EU Telecom Rules Are User-Friendly, But Do Little To Curb Piracy

The new rules -- two years on the drawing board -- reportedly aim to strike a balance between a crackdown on illegal downloaders and a broader set of rights for telecom users.

The compromise guarantees that European mobile phone and Internet users will be protected from arbitrary service cutoffs.

Services will only be terminated if providers have proof that a user was downloading illegal copies of movies or music files. That is a major change from a compromise reached earlier this year that would have permitted national authorities to cut off Internet access without providing evidence of illegal activity.

The Associated Press reported Spanish lawmaker Alejo Vidal-Quadras saying, "Full due process rights will have to apply in any administrative case, except in cases of duly justified urgency, like serious crime, terrorism, child pornography."

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The bill requires the final approval of the European Parliament and EU governments, which is expected later in November.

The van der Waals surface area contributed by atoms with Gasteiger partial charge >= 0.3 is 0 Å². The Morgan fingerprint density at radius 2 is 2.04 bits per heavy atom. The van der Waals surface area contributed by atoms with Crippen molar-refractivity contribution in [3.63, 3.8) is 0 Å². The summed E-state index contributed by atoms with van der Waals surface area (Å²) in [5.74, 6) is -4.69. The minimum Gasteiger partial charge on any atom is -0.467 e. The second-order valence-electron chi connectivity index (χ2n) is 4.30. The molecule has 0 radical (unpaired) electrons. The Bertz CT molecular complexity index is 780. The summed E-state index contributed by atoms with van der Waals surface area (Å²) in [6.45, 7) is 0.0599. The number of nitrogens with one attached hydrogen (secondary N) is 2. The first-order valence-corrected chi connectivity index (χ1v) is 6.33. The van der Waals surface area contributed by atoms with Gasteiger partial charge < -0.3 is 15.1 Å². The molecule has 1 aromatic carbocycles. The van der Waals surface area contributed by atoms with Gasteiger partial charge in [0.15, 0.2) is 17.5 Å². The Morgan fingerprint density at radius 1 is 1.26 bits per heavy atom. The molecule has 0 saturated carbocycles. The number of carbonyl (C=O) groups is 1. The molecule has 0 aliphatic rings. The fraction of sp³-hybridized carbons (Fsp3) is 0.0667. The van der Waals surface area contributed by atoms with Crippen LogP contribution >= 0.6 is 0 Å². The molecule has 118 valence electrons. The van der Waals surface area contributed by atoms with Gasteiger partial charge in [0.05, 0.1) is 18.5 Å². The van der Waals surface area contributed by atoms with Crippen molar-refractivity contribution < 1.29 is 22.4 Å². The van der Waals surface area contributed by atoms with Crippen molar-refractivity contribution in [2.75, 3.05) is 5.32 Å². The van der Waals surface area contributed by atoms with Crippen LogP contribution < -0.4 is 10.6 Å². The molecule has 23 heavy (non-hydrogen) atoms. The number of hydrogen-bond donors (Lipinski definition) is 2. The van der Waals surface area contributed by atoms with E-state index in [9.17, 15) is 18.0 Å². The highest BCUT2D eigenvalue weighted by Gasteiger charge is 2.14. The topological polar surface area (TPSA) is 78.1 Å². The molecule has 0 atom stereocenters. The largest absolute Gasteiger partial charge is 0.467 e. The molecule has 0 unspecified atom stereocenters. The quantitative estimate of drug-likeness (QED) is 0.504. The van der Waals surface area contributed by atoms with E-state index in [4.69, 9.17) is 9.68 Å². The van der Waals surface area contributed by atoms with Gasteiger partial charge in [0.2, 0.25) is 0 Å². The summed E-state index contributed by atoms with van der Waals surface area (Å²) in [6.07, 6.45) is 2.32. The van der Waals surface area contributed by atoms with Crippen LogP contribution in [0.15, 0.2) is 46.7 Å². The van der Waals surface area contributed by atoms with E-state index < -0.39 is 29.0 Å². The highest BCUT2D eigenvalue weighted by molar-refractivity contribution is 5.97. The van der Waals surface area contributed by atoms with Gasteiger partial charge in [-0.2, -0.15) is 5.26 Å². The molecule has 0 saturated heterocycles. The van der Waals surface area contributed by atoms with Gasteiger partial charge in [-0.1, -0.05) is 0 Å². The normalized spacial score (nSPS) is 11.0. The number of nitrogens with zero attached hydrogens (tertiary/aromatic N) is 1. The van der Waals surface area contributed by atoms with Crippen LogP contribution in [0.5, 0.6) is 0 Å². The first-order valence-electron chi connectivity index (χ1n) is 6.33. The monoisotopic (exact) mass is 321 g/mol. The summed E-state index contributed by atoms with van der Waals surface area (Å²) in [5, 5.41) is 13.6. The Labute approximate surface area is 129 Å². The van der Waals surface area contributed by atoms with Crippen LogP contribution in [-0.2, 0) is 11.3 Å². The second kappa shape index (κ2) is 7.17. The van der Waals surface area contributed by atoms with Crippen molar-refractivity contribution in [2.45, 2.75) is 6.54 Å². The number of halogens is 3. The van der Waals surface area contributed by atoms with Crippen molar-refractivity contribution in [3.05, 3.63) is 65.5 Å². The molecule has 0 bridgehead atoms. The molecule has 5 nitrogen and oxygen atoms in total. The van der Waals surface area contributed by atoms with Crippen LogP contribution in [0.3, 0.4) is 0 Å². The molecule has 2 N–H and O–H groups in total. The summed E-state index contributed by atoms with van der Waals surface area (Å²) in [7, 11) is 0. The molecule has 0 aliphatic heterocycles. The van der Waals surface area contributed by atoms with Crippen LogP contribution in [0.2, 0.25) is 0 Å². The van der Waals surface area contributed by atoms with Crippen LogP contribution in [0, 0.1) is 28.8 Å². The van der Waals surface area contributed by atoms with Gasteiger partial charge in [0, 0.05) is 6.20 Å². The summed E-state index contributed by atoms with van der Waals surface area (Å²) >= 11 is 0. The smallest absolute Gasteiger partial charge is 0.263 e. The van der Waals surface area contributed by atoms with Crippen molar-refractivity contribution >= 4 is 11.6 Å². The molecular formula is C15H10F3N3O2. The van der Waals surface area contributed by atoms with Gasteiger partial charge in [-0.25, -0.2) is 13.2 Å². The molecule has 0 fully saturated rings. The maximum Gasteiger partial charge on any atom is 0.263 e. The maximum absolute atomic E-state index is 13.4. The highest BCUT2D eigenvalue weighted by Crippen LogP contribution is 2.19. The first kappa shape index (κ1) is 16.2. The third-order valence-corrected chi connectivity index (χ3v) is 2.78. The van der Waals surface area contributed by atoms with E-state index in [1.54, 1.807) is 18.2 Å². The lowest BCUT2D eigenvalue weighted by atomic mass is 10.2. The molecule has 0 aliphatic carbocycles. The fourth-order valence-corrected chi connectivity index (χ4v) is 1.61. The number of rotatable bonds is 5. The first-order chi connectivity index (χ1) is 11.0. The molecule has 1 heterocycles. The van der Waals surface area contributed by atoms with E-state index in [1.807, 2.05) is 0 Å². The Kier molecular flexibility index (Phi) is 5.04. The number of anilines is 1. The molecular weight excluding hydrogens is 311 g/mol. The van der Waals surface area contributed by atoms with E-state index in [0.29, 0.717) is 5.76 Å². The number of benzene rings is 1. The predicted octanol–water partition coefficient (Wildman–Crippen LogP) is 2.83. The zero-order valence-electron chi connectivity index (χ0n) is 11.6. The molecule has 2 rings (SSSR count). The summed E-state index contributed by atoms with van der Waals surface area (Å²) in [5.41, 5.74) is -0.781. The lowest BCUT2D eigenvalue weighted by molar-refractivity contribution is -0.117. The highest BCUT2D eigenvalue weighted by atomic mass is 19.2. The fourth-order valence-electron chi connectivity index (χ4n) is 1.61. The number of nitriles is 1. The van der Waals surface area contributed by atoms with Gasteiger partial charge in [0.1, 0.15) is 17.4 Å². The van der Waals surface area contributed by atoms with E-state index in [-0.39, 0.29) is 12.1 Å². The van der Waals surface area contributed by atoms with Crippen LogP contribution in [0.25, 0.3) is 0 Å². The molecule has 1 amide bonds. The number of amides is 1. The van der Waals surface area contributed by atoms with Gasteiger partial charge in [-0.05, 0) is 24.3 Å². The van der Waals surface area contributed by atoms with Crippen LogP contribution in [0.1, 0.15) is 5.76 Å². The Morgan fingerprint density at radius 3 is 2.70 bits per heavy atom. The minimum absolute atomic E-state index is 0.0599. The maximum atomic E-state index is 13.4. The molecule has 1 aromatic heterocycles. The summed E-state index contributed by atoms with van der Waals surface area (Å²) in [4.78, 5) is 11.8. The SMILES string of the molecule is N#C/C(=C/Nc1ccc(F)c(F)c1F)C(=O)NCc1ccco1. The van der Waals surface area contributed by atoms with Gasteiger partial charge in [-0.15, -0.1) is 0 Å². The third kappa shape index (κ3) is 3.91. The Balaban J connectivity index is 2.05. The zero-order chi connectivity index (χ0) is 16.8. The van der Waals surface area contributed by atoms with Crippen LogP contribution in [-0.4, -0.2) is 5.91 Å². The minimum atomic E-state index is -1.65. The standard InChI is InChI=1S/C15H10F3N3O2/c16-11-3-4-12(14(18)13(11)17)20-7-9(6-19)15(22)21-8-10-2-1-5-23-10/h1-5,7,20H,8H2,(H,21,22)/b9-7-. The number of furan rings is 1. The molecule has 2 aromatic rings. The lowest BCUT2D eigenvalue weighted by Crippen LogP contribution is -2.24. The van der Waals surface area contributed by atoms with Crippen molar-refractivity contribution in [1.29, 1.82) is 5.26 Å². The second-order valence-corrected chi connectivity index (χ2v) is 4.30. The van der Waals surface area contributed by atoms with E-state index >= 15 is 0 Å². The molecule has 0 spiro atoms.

Telecom groups had lobbied for greater crackdown on illegal downloaders of music and movies. The agreed-upon rules now requires only "appropriate, proportionate and necessary" measures be taken to enforce copyright.

France, in particular was in favor of tougher measures against illegal downloaders. French President Nicolas Sarkozy's "three strikes and you're out" rule would have meant tracking Internet use. Those found downloading illegally would receive two warnings before being cut off from the Internet for a year. That plan has been aborted and decisions to terminate Internet access will be left to the judicial system.